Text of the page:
Nancy Hollander is an 'International Criminal Defence Attorney', who fights for Mohamedou Ould Slahi’s release. Most of Mohamedou’s contact with Nancy happened in a room identical to the cell that he occupied when he entered the torture program, and after that, when he becomes a ‘cooperating prisoner’ he's interned in the same kind of cell, but with less restrictions. Nancy feels very maternal towards him, and you can just see the twinkle in both of their eyes. It’s so obvious they really care about one another. Nancy is an extraordinarily brilliant woman who's just a ball of contradictions. She's this very structured thinker, very smart, very measured, she’s very careful about everything she says and yet she loves her red lipstick and nail polish. She loves fast cars, she likes sports-cars, she likes digital equipment and yet she's this public defender and she has this long road as an activist. So many parts of her are conflicting, and that’s what’s beautiful about real characters, real people. Real people are not all just one thing. Nancy is really a combination of so many things. She's unrelenting, she's not sentimental, and she's a career fighter. It's a tricky character. It's been very surreal for everybody, for Mohamedou and certainly for Nancy to see the recreation of 'GTMO'; to see the camp set up, to see the barbed wire, and fencing and the concrete walkways, the kind of sad air conditioners; and all of the military men in their various regalia. It’s hard not to feel like you’re back in that environment. All the dark parts of the film are cool grey and concrete, and the film slightly desaturated and darkened a lot of the 'Guantanamo' interior colors just so that photographically, it's a little bit more sombre and a bit more depressing. That part of the film is all a continuous color, whereas Nancy's world in New Mexico has warmer colors, plants, natural fabrics and wood.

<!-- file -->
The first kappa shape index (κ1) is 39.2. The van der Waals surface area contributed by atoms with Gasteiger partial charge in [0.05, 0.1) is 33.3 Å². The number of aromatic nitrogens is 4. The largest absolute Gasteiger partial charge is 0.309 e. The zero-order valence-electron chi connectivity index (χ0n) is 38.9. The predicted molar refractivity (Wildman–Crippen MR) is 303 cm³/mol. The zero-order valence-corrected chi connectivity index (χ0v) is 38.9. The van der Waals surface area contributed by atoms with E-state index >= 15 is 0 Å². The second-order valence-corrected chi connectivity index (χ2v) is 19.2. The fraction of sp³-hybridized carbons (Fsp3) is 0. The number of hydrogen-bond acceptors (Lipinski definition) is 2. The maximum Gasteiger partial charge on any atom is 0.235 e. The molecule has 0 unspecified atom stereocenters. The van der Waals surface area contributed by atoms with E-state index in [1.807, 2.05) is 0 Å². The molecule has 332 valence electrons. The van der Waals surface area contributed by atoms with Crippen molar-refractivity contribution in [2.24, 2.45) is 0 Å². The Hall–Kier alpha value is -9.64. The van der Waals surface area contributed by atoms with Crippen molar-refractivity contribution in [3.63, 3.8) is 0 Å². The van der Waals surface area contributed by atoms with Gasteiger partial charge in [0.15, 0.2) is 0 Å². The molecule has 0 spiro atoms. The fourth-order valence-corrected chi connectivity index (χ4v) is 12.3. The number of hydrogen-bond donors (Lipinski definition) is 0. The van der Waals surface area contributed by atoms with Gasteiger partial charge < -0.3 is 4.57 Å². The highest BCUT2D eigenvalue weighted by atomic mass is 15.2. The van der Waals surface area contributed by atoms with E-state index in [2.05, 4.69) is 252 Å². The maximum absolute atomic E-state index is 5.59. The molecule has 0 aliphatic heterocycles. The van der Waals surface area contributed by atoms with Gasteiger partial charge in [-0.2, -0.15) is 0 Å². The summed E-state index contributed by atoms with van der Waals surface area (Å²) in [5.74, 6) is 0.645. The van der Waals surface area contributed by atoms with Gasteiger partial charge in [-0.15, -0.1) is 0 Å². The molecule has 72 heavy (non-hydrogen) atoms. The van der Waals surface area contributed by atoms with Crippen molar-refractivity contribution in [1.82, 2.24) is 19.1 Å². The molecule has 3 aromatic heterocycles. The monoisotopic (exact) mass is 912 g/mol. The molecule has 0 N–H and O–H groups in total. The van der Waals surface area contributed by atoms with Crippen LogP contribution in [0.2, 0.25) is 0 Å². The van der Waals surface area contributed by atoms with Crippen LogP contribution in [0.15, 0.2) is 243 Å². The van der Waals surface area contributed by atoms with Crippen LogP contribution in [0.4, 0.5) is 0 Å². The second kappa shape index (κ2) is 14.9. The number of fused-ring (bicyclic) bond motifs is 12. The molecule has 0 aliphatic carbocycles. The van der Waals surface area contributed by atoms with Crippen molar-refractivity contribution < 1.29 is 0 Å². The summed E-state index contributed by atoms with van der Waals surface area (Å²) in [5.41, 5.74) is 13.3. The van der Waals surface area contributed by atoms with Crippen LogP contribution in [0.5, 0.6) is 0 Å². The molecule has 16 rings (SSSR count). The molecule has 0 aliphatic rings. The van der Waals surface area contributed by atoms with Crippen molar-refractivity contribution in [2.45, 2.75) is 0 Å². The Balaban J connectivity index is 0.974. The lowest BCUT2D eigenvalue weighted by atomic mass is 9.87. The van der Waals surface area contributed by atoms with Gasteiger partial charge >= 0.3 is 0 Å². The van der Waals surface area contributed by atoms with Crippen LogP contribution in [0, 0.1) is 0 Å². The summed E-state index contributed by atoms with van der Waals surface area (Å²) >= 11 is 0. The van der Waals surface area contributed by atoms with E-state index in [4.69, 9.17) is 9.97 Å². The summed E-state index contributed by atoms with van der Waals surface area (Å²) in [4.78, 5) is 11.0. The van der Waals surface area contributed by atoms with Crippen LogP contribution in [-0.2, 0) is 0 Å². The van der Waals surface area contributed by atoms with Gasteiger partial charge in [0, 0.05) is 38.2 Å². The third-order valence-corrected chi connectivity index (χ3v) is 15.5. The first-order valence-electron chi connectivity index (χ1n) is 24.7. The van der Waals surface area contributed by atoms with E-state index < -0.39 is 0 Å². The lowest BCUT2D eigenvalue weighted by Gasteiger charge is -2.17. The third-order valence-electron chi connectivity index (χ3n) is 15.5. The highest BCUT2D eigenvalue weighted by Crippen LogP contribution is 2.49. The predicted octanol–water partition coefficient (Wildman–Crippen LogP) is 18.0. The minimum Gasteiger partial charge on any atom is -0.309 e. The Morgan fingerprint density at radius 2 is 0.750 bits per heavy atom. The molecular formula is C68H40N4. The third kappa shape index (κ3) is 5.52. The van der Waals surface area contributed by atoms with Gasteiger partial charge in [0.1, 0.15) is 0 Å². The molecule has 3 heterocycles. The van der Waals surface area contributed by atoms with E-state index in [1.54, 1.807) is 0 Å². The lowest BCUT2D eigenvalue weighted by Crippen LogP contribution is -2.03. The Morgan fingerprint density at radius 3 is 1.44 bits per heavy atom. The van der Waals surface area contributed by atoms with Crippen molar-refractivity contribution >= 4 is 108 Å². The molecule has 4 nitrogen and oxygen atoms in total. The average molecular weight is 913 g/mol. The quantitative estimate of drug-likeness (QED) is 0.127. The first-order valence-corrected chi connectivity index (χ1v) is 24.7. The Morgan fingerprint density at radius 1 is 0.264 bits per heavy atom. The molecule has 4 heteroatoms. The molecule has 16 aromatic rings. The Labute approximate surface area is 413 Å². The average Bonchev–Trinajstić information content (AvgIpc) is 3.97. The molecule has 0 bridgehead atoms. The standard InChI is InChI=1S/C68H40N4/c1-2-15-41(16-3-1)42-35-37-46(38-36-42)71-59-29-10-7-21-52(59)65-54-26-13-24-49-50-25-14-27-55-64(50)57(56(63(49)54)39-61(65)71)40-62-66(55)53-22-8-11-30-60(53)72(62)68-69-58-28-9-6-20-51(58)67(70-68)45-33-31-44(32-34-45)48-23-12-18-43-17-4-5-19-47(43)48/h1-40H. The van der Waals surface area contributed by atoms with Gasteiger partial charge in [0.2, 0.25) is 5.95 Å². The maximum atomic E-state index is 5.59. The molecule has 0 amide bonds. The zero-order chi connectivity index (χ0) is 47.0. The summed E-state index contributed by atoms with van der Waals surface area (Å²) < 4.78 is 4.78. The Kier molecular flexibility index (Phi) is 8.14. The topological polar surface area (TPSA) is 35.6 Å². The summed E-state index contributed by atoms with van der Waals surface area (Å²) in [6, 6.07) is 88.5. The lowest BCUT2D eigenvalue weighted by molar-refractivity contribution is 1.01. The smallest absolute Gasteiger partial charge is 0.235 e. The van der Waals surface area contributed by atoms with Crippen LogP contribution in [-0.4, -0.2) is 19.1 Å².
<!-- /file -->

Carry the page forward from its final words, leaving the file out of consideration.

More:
Nancy works alongside Teri Duncan, who's an amalgamation of two attorneys, Teri Duncan and Sylvia Royce (Justine Mitchell). Teri shares a lot, she's very open, you know it’s scary to go up against the government; it’s scary to walk into something without knowing all angles and all sides of the equation, but more than anything, Teri’s heart lies in justice and her heart lies in the simple truths of like compassionate, and neighborly humanity. That overrode any fear that maybe she had. There's that warm.energy we need from that character. Neil Buckland (Zachary Levi), a 'Federal' agent is and old friend of Lt. Colonel Stuart Couch. Neil is an old school buddy of Stuart’s who happens to also be very entrenched in this specific case and these things that went down at 'Guantanamo'. He works for one of the intelligence agencies or branches within 'The U.S. Government' and so therefore is a bit of a gatekeeper when it comes to certain information that Lieutenant Colonel Stuart Couch needs in order to run a fair trial in prosecuting Mohamedou. Neil proves to be a little less than helpful in that regard because of his own traumas he felt through '9/11'. It's causing him a lot of fear and unfortunate anger and hate that a lot of people are possessed with in that time. When something as tragic as that happens, trauma can really screw people up. So, that’s where Neil’s at and then ultimately also has this redemptive moment towards the end of the film which shows you that people are more than what meets the eye, we're all 360 degree of people. He's not the most savoury character in the story.